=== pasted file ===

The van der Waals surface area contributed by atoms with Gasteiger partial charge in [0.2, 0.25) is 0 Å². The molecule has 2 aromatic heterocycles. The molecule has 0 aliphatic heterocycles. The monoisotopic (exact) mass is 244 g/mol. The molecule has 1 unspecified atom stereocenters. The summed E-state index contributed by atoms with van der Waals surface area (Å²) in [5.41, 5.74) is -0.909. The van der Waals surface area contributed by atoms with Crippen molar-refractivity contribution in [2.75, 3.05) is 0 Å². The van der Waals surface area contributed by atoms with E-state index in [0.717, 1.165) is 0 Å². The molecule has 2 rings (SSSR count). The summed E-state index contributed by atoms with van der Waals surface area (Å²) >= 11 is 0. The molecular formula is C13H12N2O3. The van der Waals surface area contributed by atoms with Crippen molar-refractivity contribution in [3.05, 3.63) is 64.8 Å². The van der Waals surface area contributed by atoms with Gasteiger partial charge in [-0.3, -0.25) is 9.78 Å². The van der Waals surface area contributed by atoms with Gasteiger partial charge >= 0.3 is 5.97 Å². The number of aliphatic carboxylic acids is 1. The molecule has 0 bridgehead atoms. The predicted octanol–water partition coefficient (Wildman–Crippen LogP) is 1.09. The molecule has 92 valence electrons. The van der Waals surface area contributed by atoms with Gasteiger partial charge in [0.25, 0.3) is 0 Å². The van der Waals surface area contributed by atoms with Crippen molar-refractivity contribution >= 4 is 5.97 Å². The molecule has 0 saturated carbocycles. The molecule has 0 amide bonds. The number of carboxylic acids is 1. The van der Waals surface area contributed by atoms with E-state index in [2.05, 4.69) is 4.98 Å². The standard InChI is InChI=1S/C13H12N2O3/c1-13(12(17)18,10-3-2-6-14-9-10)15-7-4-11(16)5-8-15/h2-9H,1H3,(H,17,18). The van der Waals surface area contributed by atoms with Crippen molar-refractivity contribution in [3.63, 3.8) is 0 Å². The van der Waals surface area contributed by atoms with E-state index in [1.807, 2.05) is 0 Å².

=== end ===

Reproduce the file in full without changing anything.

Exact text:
The van der Waals surface area contributed by atoms with Gasteiger partial charge in [0.2, 0.25) is 0 Å². The molecule has 2 aromatic heterocycles. The molecule has 0 aliphatic heterocycles. The monoisotopic (exact) mass is 244 g/mol. The molecule has 1 unspecified atom stereocenters. The summed E-state index contributed by atoms with van der Waals surface area (Å²) in [5.41, 5.74) is -0.909. The van der Waals surface area contributed by atoms with Crippen molar-refractivity contribution in [2.75, 3.05) is 0 Å². The van der Waals surface area contributed by atoms with E-state index in [0.717, 1.165) is 0 Å². The molecule has 2 rings (SSSR count). The summed E-state index contributed by atoms with van der Waals surface area (Å²) >= 11 is 0. The molecular formula is C13H12N2O3. The van der Waals surface area contributed by atoms with Crippen molar-refractivity contribution in [3.05, 3.63) is 64.8 Å². The van der Waals surface area contributed by atoms with Gasteiger partial charge in [-0.3, -0.25) is 9.78 Å². The van der Waals surface area contributed by atoms with Gasteiger partial charge >= 0.3 is 5.97 Å². The number of aliphatic carboxylic acids is 1. The molecule has 0 bridgehead atoms. The predicted octanol–water partition coefficient (Wildman–Crippen LogP) is 1.09. The molecule has 92 valence electrons. The van der Waals surface area contributed by atoms with Gasteiger partial charge in [0.25, 0.3) is 0 Å². The van der Waals surface area contributed by atoms with Crippen molar-refractivity contribution >= 4 is 5.97 Å². The molecule has 0 saturated carbocycles. The molecule has 0 amide bonds. The number of carboxylic acids is 1. The van der Waals surface area contributed by atoms with E-state index in [2.05, 4.69) is 4.98 Å². The standard InChI is InChI=1S/C13H12N2O3/c1-13(12(17)18,10-3-2-6-14-9-10)15-7-4-11(16)5-8-15/h2-9H,1H3,(H,17,18). The van der Waals surface area contributed by atoms with Crippen molar-refractivity contribution in [3.63, 3.8) is 0 Å². The van der Waals surface area contributed by atoms with E-state index in [1.807, 2.05) is 0 Å².